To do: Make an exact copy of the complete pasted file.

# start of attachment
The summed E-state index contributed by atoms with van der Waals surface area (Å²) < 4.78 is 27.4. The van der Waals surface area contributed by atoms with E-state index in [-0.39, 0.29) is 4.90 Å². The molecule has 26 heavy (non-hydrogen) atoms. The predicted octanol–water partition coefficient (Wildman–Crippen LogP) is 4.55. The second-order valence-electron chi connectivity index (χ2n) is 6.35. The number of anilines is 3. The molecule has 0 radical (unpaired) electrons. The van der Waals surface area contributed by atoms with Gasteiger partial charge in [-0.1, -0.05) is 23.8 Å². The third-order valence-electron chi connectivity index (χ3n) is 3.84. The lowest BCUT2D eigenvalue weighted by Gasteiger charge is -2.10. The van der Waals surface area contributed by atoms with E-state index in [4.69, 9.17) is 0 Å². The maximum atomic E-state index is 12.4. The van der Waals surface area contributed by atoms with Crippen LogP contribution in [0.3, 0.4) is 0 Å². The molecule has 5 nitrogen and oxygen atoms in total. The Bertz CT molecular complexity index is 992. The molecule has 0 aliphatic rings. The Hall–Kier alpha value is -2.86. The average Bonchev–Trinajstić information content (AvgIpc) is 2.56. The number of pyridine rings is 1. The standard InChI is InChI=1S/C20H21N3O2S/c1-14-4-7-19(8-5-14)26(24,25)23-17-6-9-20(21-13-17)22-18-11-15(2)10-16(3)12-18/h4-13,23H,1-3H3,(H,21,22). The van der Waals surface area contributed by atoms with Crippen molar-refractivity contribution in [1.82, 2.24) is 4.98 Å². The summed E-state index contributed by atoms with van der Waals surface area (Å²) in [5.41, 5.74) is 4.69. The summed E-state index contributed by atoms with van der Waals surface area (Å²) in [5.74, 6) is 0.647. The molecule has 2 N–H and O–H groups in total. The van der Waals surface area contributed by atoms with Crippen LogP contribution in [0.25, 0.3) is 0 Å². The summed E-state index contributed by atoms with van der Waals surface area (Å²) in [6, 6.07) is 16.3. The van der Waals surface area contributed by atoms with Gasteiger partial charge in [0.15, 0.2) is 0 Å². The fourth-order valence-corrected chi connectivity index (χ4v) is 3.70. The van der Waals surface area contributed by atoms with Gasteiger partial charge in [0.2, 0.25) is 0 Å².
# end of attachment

The summed E-state index contributed by atoms with van der Waals surface area (Å²) < 4.78 is 27.4. The van der Waals surface area contributed by atoms with E-state index in [-0.39, 0.29) is 4.90 Å². The molecule has 26 heavy (non-hydrogen) atoms. The predicted octanol–water partition coefficient (Wildman–Crippen LogP) is 4.55. The second-order valence-electron chi connectivity index (χ2n) is 6.35. The number of anilines is 3. The molecule has 0 radical (unpaired) electrons. The van der Waals surface area contributed by atoms with Gasteiger partial charge in [-0.1, -0.05) is 23.8 Å². The third-order valence-electron chi connectivity index (χ3n) is 3.84. The lowest BCUT2D eigenvalue weighted by Gasteiger charge is -2.10. The van der Waals surface area contributed by atoms with E-state index in [4.69, 9.17) is 0 Å². The maximum atomic E-state index is 12.4. The van der Waals surface area contributed by atoms with Crippen LogP contribution in [0.3, 0.4) is 0 Å². The molecule has 5 nitrogen and oxygen atoms in total. The Bertz CT molecular complexity index is 992. The molecule has 0 aliphatic rings. The Hall–Kier alpha value is -2.86. The average Bonchev–Trinajstić information content (AvgIpc) is 2.56. The number of pyridine rings is 1. The standard InChI is InChI=1S/C20H21N3O2S/c1-14-4-7-19(8-5-14)26(24,25)23-17-6-9-20(21-13-17)22-18-11-15(2)10-16(3)12-18/h4-13,23H,1-3H3,(H,21,22). The van der Waals surface area contributed by atoms with Crippen molar-refractivity contribution in [1.82, 2.24) is 4.98 Å². The summed E-state index contributed by atoms with van der Waals surface area (Å²) in [5.41, 5.74) is 4.69. The summed E-state index contributed by atoms with van der Waals surface area (Å²) in [5.74, 6) is 0.647. The molecule has 2 N–H and O–H groups in total. The van der Waals surface area contributed by atoms with Crippen LogP contribution in [0.25, 0.3) is 0 Å². The summed E-state index contributed by atoms with van der Waals surface area (Å²) in [6, 6.07) is 16.3. The van der Waals surface area contributed by atoms with Gasteiger partial charge in [0.15, 0.2) is 0 Å². The fourth-order valence-corrected chi connectivity index (χ4v) is 3.70. The van der Waals surface area contributed by atoms with Gasteiger partial charge in [0.2, 0.25) is 0 Å².